In New York and New Jersey, workers’ compensation benefits may be available to those who suffer from occupational illnesses.
The American Academy of Family Physicians defines occupational illnesses as conditions that are caused or worsened by exposures or stressors in the workplace. Many occupational diseases are the cumulative effect of stress or exposure, meaning they develop over time.
When an ill worker needs medical treatment or misses work because of a work-related disease, the worker may be entitled to workers’ compensation benefits.
Workplace Exposures and Conditions that Can Cause Diseases
The National Institute of Occupational Safety and Health (NIOSH) explains that occupational disease and injury develop when a worker is exposed to some kind of harmful substance and the body reacts negatively to it.
Potential hazards that may cause an occupational disease include:
- Chemical agents, including particulates, gases, vapors, liquids and combined forms of these agents.
- Biological agents, ranging from germs and other microorganisms to insects and other animals.
- Mechanical energy associated with labor (stress, strain, etc.).
- Extreme temperatures and humidity.
- Radiant energy (electrical heat, radiation, etc.).
NIOSH says occupational diseases may be contracted by inhalation, ingestion, transcutaneous transport (through the skin), irradiation and “information exchange,” the latter being a cause of mental illness, which may also be compensable under workers’ compensation.
Common occupational diseases include:
- Asthma. Work-related asthma accounts for at least 10 percent of all cases of adult asthma, the American Academy of Family Physicians (AAFP) says.
- Asbestos-related lung disease. The inhalation of asbestos fibers in the workplace may lead to a number of respiratory diseases, including lung cancer, asbestosis, pleural plaques, benign pleural effusion and malignant mesothelioma.
- Cancer caused by exposure to such toxic agents as asbestos, benzidine, benzene, bis-chloromethyl ether (BCME), chromium VI compounds, vinyl chloride, arsenic, beryllium, cadmium, erionite, ethylene oxide and others.
- Eye disease. More than 65,000 work-related eye injuries and illnesses are reported in the United States each year. The AAFP says work-related allergic conjunctivitis increasingly has been recognized among food handlers and agriculture workers exposed to common spices, fruits and vegetables. The lasers increasingly used in industry and medical settings can cause cataracts.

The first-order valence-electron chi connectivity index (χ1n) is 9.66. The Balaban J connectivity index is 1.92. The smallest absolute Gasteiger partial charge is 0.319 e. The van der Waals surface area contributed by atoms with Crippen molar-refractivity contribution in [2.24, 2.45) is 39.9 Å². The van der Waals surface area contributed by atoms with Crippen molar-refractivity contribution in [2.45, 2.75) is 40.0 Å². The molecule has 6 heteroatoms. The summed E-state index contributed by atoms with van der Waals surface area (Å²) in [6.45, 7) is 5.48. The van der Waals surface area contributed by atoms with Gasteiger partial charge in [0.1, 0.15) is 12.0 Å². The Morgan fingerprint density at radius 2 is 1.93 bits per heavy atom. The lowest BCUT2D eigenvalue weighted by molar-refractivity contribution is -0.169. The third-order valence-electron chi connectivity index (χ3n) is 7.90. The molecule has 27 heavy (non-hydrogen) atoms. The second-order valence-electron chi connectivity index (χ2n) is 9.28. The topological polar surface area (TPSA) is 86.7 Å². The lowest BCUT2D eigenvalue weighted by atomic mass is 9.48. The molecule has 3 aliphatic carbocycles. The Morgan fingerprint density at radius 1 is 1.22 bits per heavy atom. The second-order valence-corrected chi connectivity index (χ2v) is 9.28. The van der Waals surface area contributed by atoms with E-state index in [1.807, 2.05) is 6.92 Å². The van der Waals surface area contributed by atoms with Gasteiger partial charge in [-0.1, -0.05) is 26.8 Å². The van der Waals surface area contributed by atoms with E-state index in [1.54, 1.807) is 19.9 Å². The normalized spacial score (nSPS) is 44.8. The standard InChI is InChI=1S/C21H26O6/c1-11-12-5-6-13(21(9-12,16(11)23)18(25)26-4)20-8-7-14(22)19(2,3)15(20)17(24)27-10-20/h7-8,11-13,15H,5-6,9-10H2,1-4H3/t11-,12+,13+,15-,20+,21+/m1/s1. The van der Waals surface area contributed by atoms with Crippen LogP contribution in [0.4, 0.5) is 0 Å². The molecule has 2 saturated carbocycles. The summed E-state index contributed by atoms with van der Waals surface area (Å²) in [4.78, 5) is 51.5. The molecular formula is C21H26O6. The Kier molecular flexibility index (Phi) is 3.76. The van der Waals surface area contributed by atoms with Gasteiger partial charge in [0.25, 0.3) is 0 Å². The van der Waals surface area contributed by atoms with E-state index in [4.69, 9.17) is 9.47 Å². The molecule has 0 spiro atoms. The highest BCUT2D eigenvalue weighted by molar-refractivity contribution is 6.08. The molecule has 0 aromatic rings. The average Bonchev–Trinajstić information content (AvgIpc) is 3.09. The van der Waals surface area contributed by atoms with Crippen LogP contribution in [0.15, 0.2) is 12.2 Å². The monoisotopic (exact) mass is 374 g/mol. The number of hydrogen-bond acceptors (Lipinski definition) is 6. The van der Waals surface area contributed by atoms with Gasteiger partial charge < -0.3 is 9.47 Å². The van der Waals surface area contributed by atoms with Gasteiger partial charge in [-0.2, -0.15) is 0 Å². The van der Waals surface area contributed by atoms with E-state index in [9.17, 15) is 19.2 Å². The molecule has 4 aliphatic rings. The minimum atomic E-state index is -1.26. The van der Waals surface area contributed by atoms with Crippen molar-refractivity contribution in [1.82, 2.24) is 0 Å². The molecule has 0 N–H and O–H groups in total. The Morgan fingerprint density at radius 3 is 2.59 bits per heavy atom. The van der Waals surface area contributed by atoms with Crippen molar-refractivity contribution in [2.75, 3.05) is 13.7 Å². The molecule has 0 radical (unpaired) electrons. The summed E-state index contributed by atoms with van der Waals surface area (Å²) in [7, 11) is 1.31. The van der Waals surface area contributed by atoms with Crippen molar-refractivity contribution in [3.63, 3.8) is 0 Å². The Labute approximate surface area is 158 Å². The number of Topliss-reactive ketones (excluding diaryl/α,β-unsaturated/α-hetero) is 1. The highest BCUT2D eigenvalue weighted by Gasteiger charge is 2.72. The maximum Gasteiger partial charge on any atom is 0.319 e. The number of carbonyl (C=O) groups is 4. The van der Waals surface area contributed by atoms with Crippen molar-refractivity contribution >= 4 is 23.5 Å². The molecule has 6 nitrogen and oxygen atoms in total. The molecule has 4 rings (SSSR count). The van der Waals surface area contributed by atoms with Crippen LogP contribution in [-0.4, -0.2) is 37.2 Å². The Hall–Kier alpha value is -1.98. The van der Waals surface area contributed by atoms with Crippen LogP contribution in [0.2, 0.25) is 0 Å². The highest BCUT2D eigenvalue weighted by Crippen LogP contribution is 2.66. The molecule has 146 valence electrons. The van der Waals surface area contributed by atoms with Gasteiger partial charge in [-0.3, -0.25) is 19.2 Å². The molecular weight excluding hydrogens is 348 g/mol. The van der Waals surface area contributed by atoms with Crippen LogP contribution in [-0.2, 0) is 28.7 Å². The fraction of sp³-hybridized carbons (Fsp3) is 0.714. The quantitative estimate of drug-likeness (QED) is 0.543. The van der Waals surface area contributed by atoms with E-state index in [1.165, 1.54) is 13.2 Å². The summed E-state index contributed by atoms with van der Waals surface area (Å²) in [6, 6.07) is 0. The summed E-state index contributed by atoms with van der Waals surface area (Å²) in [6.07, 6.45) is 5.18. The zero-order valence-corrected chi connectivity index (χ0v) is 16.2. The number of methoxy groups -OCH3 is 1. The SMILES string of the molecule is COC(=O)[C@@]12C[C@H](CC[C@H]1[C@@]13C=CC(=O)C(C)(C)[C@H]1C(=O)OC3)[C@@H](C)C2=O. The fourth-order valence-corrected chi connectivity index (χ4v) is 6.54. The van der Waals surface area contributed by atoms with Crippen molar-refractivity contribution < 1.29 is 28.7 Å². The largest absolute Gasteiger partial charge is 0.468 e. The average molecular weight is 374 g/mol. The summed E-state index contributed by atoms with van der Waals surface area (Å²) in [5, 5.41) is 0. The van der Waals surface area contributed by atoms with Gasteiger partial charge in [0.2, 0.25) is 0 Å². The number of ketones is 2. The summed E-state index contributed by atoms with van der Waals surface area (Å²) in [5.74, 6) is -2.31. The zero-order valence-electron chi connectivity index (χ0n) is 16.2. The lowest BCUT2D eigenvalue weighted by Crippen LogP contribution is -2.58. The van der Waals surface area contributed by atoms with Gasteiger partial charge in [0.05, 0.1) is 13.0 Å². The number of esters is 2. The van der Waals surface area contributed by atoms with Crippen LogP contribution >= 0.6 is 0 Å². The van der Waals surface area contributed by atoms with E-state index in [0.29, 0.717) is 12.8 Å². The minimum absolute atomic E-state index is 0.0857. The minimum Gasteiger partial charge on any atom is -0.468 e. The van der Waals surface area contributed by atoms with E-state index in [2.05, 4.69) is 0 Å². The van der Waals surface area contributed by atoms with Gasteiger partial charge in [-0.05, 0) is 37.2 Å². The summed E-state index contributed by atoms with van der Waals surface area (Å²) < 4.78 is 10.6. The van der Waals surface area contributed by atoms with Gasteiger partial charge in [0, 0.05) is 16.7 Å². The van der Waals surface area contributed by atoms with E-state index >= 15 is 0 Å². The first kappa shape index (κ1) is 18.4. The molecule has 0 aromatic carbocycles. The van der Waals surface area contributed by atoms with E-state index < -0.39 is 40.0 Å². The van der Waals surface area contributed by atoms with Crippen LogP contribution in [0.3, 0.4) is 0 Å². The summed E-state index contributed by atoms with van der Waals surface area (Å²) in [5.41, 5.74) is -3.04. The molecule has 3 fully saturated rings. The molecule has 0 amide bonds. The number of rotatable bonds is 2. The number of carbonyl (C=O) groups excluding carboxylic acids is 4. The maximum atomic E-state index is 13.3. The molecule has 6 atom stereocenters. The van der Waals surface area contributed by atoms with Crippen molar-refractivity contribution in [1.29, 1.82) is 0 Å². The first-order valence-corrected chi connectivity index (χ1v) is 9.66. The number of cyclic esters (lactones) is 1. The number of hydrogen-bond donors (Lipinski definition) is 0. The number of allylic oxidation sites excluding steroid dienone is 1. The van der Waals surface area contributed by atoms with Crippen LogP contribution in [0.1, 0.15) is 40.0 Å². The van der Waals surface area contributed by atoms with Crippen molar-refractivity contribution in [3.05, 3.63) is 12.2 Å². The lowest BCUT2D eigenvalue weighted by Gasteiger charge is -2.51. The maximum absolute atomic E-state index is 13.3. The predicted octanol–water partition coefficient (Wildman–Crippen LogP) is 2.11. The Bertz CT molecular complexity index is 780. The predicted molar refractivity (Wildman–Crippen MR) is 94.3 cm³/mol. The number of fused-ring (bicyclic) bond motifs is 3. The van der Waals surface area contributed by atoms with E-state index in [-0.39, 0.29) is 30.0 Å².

- Lead poisoning. Occupational lead overexposure and lead poisoning in the United States remains a serious problem, despite awareness of its adverse health effects, the AAFP says. Lead poisoning can cause irreversible health effects, such as hypotension, central nervous system problems, anemia and hearing loss.
- Mental and behavioral disorders, including post-traumatic stress disorder (PTSD), which can occur after being involved in or witnessing a catastrophic event at a jobsite.
- Musculoskeletal disorders caused by repetitive movements, forceful exertions and extreme postures (bending, stooping, twisting), including carpal tunnel syndrome and bursitis.
- Respiratory diseases, including pneumoconioses caused by inhaling fibrogenic mineral dust, and chronic obstructive pulmonary disease (COPD) caused by inhaling wood, paper, grain, animal or textile dusts.
- Viruses, including hepatitis B virus (HBV) and hepatitis C virus (HCV).
Many of these diseases develop over time from repeated exposure to the agents, conditions or activities in the workplace that caused them. Workers’ compensation claimants must show that their disease was in fact caused by their work.
Because occupational diseases are not as clear-cut as workplace accidents, an employer may be more likely to challenge a workers’ compensation claim based on an occupational disease or illness.
An experienced attorney from the Ginarte Law Firm can help you develop a workers’ compensation claim or appeal that thoroughly examines the relationship between your disease and your job.
You must see the doctor your employer directs you to, but you may also get a second opinion. A second opinion should include a proper work history, along with a medical diagnosis, for example, and an evaluation of any potential association between your disease symptoms and work duties.
The Ginarte Law Firm can provide you with professional, experienced representation that works to build a case in your favor. Our attorneys have more than 150 years of combined experience with claims arising from workplace illnesses. We understand how the New York and New Jersey workers’ compensation systems work.
Get Help with Your Occupational Disease Claim Today
A lawyer with the Ginarte Law Firm can help you obtain the benefits you deserve if you suffer from a job-related illness. We’ll make sure your case is properly assessed by medical personnel and properly presented to workers’ compensation authorities.